Saxon & Parole Exec Chef Farmerie on Food Tech, Impossible Burger, and Consumer Acceptance

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Brad Farmerie is executive chef at Saxon + Parole, a Michelin-starred lower manhattan eatery and bar. His first restaurant Public, which earned him two James Beard Awards and a Michelin Star, will close its doors this weekend. Farmerie is one of the handful of chefs serving up the famed Impossible Burger, a plant-based burger that reportedly cooks, tastes, and bleeds like beef.

On June 7 at Future Food Tech in New York City, Farmerie will participate in a fireside chat with David Lee of Impossible Foods about the role of restaurants in shaping consumer demand for new foods. We caught up with the chef to find out how he’s incorporated tech and innovation into his farm-to-table philosophy and why he’s all-in with today’s hottest plant-based burger.

You recently launched the menu for airline JetBlue’s “Mint” service. How did you find the experience of transferring what you do to an airplane?

It’s been an amazing experience. When they first approached us I thought it was a horrible idea because many people have tried to do it well and have not done it well. But we like a challenge and we like something new and so I thought that it was definitely a challenge to go into a food and hospitality area that was renowned for being bad and try to fix it and I think that we’ve had a lot of success in part because JetBlue is so young and flexible and exciting and interesting. They’re not set in their ways like some of the other airlines might be.

How did you find the supply side of this relationship? I’m assuming you don’t get to do the sourcing, so how did you find working with that dynamic?

We mandate a lot of the ingredients that they have to use, which is interesting because we use a small pasta producer in Brooklyn, we use certain farms, certain cuts of meat. We use Pat La Freida dry-aged steaks. We were pretty strict about what exactly we wanted and we’re not really flexible in that department because we want to make sure that the food tastes the same way that it does on the ground.

Every single one of our ingredients is locked up. That’s very specific for JetBlue.

Is it normal in the airline industry for the food to be locked up and separated?

No. And I think our biggest advantage was that we had no idea what was normal. We kind of played out exactly what we wanted and they said ‘It’s not really done that way’ and we said ‘We don’t care.’

Future Food-Tech is coming up and you’re on a panel with Impossible Burger. It’s been a few months since you started serving it, so why don’t you tell us how that’s going?

That is another relationship I feel very lucky to be a part of. When I started reading about the Impossible Burger I got really excited. I really like new ingredients. I really like charcuterie but I also really like vegetarian food and it’s a realm that’s been overlooked and that’s why I really like to cook vegetarian dishes to show that there can be depth of flavor, there can be unique twists, and there can be memorable moments. I think that the Impossible Burger does all of that. It makes my job as a chef very easy because I don’t have to manipulate it, I can just highlight it. I’m starting off with something that’s delicious on its own and as a chef all I have to do is not mess it up.

How does the Impossible Burger fit in with your existing sourcing ethos?

To be honest, I just see the Impossible meat as a recipe. It’s the same as if you bought a really amazing cured salami from Italy or from the guys at Olympic Provisions in Portland. They are the ones that put those together. They decided the ratios of those ingredients. They decided how long to age it. And if you look at the Impossible Burger, you’re looking at the same thing. They decided the ratios in it, they decided the amount of haemoglobin. They decide all of those things.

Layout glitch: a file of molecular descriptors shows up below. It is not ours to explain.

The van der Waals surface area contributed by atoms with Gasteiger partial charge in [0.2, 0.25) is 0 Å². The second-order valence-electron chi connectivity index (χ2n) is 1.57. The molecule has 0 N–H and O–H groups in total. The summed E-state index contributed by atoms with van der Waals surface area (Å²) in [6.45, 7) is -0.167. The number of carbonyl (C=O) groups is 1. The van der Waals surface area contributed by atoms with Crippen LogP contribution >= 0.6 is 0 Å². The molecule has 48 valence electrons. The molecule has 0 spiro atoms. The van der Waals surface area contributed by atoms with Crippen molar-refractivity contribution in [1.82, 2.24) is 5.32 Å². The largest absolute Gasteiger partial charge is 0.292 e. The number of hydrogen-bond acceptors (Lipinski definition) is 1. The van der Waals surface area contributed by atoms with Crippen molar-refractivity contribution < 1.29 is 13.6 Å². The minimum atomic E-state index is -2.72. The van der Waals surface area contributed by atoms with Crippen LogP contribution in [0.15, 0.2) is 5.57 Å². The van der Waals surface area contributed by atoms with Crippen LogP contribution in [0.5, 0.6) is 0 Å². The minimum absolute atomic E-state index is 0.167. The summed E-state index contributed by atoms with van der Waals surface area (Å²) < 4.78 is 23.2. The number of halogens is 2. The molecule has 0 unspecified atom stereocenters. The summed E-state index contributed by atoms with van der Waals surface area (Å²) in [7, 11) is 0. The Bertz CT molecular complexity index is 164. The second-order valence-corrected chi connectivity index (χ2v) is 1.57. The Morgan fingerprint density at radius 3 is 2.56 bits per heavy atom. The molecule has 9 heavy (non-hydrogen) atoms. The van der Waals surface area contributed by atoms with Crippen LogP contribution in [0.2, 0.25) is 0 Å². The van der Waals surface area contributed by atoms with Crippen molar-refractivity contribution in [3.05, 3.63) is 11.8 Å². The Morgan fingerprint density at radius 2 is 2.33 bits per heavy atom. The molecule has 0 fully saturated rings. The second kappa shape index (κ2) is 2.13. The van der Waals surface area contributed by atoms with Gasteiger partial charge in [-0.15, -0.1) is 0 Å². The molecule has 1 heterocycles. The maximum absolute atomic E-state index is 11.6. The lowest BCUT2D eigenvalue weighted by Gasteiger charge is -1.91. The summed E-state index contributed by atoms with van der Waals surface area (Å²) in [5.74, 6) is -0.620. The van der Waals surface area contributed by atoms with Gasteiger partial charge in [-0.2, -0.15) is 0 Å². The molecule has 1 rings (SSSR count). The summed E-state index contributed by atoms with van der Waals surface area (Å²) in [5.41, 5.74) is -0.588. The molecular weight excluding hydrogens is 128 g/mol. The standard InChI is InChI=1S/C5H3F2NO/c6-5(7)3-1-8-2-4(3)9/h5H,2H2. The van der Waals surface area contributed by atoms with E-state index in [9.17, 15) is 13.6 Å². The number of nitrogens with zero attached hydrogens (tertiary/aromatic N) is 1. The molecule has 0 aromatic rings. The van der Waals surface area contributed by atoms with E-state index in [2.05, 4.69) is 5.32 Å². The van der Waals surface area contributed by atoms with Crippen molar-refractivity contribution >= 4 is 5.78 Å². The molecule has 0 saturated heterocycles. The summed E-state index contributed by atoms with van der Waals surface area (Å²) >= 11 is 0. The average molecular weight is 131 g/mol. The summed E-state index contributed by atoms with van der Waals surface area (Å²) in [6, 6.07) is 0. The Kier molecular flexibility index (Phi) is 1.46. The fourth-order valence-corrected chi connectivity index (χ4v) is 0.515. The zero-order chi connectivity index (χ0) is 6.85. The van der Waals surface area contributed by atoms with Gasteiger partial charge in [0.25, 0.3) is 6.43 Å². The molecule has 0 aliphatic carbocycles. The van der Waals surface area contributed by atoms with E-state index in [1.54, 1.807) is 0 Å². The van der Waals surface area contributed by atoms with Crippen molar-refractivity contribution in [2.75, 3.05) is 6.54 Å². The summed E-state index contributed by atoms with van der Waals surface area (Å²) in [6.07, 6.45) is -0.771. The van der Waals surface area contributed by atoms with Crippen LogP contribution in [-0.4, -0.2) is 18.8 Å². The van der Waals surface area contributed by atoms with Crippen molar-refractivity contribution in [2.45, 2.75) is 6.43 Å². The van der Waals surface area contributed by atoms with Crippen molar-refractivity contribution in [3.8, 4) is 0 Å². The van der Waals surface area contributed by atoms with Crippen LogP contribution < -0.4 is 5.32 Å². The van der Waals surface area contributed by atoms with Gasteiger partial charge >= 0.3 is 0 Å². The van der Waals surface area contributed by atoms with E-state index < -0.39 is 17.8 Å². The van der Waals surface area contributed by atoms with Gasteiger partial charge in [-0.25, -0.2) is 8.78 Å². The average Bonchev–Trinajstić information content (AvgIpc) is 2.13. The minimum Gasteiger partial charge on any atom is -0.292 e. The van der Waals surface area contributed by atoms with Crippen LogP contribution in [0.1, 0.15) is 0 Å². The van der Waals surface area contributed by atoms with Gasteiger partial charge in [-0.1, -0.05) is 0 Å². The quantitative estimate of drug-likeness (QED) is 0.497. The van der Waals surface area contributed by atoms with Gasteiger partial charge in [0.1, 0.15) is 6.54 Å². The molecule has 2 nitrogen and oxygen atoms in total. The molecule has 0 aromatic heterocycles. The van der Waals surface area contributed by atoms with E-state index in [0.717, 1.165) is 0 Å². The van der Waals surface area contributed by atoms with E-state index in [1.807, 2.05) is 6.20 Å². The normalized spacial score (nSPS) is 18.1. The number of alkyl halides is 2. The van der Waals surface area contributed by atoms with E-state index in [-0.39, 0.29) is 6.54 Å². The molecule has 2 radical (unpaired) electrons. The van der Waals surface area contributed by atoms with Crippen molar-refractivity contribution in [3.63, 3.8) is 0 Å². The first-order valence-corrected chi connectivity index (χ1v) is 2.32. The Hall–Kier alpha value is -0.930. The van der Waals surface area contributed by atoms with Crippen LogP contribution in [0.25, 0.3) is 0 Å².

I see Impossible Meat in the same fashion. It is a recipe but so is cheese, so is salami, so is charcuterie. As a chef, you’re not only getting raw ingredients dropped off all day, you’re getting things that have gone through a process.

Do you think that the greater impact is in presenting these alternative choices to consumers and letting them choose or in making choices for them in the way that you source behind the scenes?

I think it’s 50/50. Ten years ago if you gave any red-blooded American a bowl full of kale, would they enjoy it? Probably not. Chefs look at ingredients and think about how they can present them, or re-present them or change peoples’ minds about them. I think thats important.

Is there anything else in restaurant tech that you’re excited about?

I would say Spacious [a company turning restaurants without breakfast or lunch service into coworking spaces during the day]. It’s not only connecting people with a work environment that is comfortable and amazing, but obviously it’s a huge benefit financially to the restaurant, bringing people that are naturally going to be finishing up work right when you’re setting up the bar.

What other food tech are you looking at?

It’s nothing new, but I think making water circulators more affordable and smaller – it used to be $800 or $900 and it would have to go in a small suitcase. Now they are extremely small and they are just over $100. I think sous vide has become — I won’t say mainstream — but it’s accepted and some of the things that were being done with it in the beginning turned out awful, but were interesting; they have gone out the window and now people actually understand how to use it.

Are you ready for cultured burgers or lab-grown meat?

I don’t think I am. That’s a whole different kettle of fish that I don’t think I’m ready for. I can’t even explain exactly why, but it weirds me out a little bit.

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